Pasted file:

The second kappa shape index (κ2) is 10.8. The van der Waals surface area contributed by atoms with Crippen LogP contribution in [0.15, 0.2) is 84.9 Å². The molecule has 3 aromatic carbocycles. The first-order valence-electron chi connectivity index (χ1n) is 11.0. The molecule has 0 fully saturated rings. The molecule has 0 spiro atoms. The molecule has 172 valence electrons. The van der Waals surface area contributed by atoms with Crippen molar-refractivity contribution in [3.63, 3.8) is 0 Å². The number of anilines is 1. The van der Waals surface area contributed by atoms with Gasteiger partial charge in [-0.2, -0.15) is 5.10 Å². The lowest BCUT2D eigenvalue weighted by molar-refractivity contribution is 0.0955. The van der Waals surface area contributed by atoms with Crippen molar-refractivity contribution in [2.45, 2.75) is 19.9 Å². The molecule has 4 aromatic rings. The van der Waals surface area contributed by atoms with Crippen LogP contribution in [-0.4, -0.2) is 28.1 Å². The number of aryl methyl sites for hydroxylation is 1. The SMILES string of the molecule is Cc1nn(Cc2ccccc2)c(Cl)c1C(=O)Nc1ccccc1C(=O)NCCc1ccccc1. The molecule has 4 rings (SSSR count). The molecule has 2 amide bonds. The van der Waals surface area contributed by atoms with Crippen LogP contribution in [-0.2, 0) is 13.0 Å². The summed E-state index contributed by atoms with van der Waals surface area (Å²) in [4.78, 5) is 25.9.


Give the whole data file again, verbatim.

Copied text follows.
The second kappa shape index (κ2) is 10.8. The van der Waals surface area contributed by atoms with Crippen LogP contribution in [0.15, 0.2) is 84.9 Å². The molecule has 3 aromatic carbocycles. The first-order valence-electron chi connectivity index (χ1n) is 11.0. The molecule has 0 fully saturated rings. The molecule has 0 spiro atoms. The molecule has 172 valence electrons. The van der Waals surface area contributed by atoms with Crippen molar-refractivity contribution in [3.63, 3.8) is 0 Å². The number of anilines is 1. The van der Waals surface area contributed by atoms with Gasteiger partial charge in [-0.2, -0.15) is 5.10 Å². The lowest BCUT2D eigenvalue weighted by molar-refractivity contribution is 0.0955. The van der Waals surface area contributed by atoms with Crippen molar-refractivity contribution in [2.45, 2.75) is 19.9 Å². The molecule has 4 aromatic rings. The van der Waals surface area contributed by atoms with Crippen LogP contribution in [-0.4, -0.2) is 28.1 Å². The number of aryl methyl sites for hydroxylation is 1. The SMILES string of the molecule is Cc1nn(Cc2ccccc2)c(Cl)c1C(=O)Nc1ccccc1C(=O)NCCc1ccccc1. The molecule has 4 rings (SSSR count). The molecule has 2 amide bonds. The van der Waals surface area contributed by atoms with Crippen LogP contribution in [-0.2, 0) is 13.0 Å². The summed E-state index contributed by atoms with van der Waals surface area (Å²) in [4.78, 5) is 25.9.